• residues
  • The hydrophobic lips, consisting of the highly conserved residues 300-311, face the inner mitochondrial membrane and facilitate the passage of the poorly soluble protoporphyrin IX substrate and the heme product via the membrane. (wikipedia.org)
  • Eosinophil peroxidase is a heme peroxidase, its activities including the oxidation of halide ions to bacteriocidal reactive oxygen species, the cationic disruption of bacterial cell walls, and the post-translational modification of protein amino acid residues. (wikipedia.org)
  • Beyond their role as residues in proteins, amino acids participate in a number of processes such as neurotransmitter transport and biosynthesis. (wikipedia.org)
  • For example, the ability of hemoglobin to effectively deliver oxygen to tissues is due to specific amino acid residues located near the heme molecule. (wikipedia.org)
  • The addition of peroxide with the glutamyl-375 and aspartyl-225 of lactoperoxidase forms ester bonds between these amino acid residues and the heme 1- and 5-methyl groups, respectively. (wikipedia.org)
  • D. melanogaster and D. discoides have truncated N-terminal extensions and therefore prevent the conserved histidine and cysteine heme ligand residues. (wikipedia.org)
  • myoglobin
  • In particular, heme b plays a key role as the oxygen carrier in hemoglobin in red blood cells and myoglobin in muscle cells. (wikipedia.org)
  • Hemes are most commonly recognized as components of hemoglobin, the red pigment in blood, but are also found in a number of other biologically important hemoproteins such as myoglobin, cytochromes, catalases, heme peroxidase, and endothelial nitric oxide synthase. (wikipedia.org)
  • peroxidase
  • plant peroxidases incorporate heme B. Lactoperoxidase and eosinophil peroxidase are protective enzymes responsible for the destruction of invading bacteria and virus. (wikipedia.org)
  • histidine residue
  • A highly conserved histidine residue (His183 in B. subtilis, His263 in humans) is essential for determining the type of distortion, as well as acting as the initial proton acceptor from protoporphyrin. (wikipedia.org)
  • a histidine residue, located adjacent to the heme group, becomes positively charged under acidic conditions (which are caused by dissolved CO2 in working muscles, etc.), releasing oxygen from the heme group. (wikipedia.org)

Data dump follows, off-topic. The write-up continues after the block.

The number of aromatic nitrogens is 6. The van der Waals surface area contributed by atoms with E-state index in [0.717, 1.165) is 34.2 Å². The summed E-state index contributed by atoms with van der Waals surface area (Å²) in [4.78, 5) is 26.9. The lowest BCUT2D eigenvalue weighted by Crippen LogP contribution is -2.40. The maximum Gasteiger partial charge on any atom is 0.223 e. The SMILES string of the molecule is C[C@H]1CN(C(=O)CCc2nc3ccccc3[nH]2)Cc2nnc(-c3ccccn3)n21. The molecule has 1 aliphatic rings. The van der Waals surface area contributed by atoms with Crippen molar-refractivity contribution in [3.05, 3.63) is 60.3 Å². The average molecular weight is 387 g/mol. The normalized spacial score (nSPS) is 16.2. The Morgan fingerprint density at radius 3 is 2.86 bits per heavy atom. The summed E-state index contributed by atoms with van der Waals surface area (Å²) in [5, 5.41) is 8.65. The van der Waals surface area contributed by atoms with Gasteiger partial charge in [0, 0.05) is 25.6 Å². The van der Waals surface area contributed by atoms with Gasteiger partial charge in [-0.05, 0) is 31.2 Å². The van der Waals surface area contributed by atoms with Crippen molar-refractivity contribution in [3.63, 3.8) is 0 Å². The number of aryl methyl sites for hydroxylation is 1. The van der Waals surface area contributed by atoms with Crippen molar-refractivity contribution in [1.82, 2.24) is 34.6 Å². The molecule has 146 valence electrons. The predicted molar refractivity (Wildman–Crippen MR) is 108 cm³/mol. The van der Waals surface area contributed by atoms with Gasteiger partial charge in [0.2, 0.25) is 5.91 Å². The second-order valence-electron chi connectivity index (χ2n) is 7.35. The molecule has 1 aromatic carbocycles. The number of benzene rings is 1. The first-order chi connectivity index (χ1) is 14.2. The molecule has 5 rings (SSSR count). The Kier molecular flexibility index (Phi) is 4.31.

• propionic acid
  • Heme D is another derivative of heme B, but in which the propionic acid side chain at the carbon of position 6, which is also hydroxylated, forms a γ-spirolactone. (wikipedia.org)
  • catalysis
  • The distance of heme from the PLP binding site suggests its non-role in catalysis, however deletion of the heme domain causes loss of redox sensitivity, therefore it is hypothesized that heme is a redox sensor. (wikipedia.org)
  • Therefore
  • Therefore, it is possible that CBS in slime molds and insects are hemeproteins that suggest that the heme domain is an early evolutionary innovation that arose before the separation of animals and the slime molds. (wikipedia.org)
  • oxidation
  • In general, diatomic gases only bind to the reduced heme, as ferrous Fe(II) while most peroxidases cycle between Fe(III) and Fe(IV) and hemeproteins involved in mitochondrial redox, oxidation-reduction, cycle between Fe(II) and Fe(III). (wikipedia.org)
  • organisms
  • Despite the wide range of organisms that synthesize protoporphyrin IX the process is largely conserved from bacteria to mammals with a few distinct exceptions in higher plants. (wikipedia.org)
  • iron
  • Nongenetic factors such as alcohol abuse, excess iron, and others listed above can increase the demand for heme and the enzymes required to make heme. (wikipedia.org)
  • The heme iron serves as a source or sink of electrons during electron transfer or redox chemistry. (wikipedia.org)